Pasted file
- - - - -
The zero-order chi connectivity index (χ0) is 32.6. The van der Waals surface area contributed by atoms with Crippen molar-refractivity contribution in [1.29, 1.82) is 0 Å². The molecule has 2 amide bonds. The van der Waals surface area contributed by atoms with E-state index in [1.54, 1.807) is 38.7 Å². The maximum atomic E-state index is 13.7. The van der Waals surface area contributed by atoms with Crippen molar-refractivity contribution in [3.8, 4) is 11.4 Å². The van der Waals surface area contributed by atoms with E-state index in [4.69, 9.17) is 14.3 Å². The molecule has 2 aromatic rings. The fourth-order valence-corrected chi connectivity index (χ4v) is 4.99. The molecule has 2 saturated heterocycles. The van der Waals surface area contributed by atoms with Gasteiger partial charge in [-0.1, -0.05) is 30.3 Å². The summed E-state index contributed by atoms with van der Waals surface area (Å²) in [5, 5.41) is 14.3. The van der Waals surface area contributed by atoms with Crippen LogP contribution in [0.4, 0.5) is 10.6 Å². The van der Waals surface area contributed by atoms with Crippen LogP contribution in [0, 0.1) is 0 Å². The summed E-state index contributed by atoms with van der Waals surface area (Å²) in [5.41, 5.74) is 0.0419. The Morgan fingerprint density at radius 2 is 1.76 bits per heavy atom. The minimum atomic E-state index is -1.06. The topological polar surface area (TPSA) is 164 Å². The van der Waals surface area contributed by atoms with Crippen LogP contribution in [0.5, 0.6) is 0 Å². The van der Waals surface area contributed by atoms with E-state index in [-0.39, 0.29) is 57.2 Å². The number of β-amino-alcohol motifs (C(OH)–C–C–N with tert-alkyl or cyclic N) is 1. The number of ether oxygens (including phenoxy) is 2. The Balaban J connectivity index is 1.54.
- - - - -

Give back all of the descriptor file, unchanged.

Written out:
The zero-order chi connectivity index (χ0) is 32.6. The van der Waals surface area contributed by atoms with Crippen molar-refractivity contribution in [1.29, 1.82) is 0 Å². The molecule has 2 amide bonds. The van der Waals surface area contributed by atoms with E-state index in [1.54, 1.807) is 38.7 Å². The maximum atomic E-state index is 13.7. The van der Waals surface area contributed by atoms with Crippen molar-refractivity contribution in [3.8, 4) is 11.4 Å². The van der Waals surface area contributed by atoms with E-state index in [4.69, 9.17) is 14.3 Å². The molecule has 2 aromatic rings. The fourth-order valence-corrected chi connectivity index (χ4v) is 4.99. The molecule has 2 saturated heterocycles. The van der Waals surface area contributed by atoms with Gasteiger partial charge in [-0.1, -0.05) is 30.3 Å². The summed E-state index contributed by atoms with van der Waals surface area (Å²) in [5, 5.41) is 14.3. The van der Waals surface area contributed by atoms with Crippen LogP contribution in [0.4, 0.5) is 10.6 Å². The van der Waals surface area contributed by atoms with Crippen LogP contribution in [0, 0.1) is 0 Å². The summed E-state index contributed by atoms with van der Waals surface area (Å²) in [5.41, 5.74) is 0.0419. The Morgan fingerprint density at radius 2 is 1.76 bits per heavy atom. The minimum atomic E-state index is -1.06. The topological polar surface area (TPSA) is 164 Å². The van der Waals surface area contributed by atoms with Crippen LogP contribution in [0.5, 0.6) is 0 Å². The van der Waals surface area contributed by atoms with E-state index in [-0.39, 0.29) is 57.2 Å². The number of β-amino-alcohol motifs (C(OH)–C–C–N with tert-alkyl or cyclic N) is 1. The number of ether oxygens (including phenoxy) is 2. The Balaban J connectivity index is 1.54.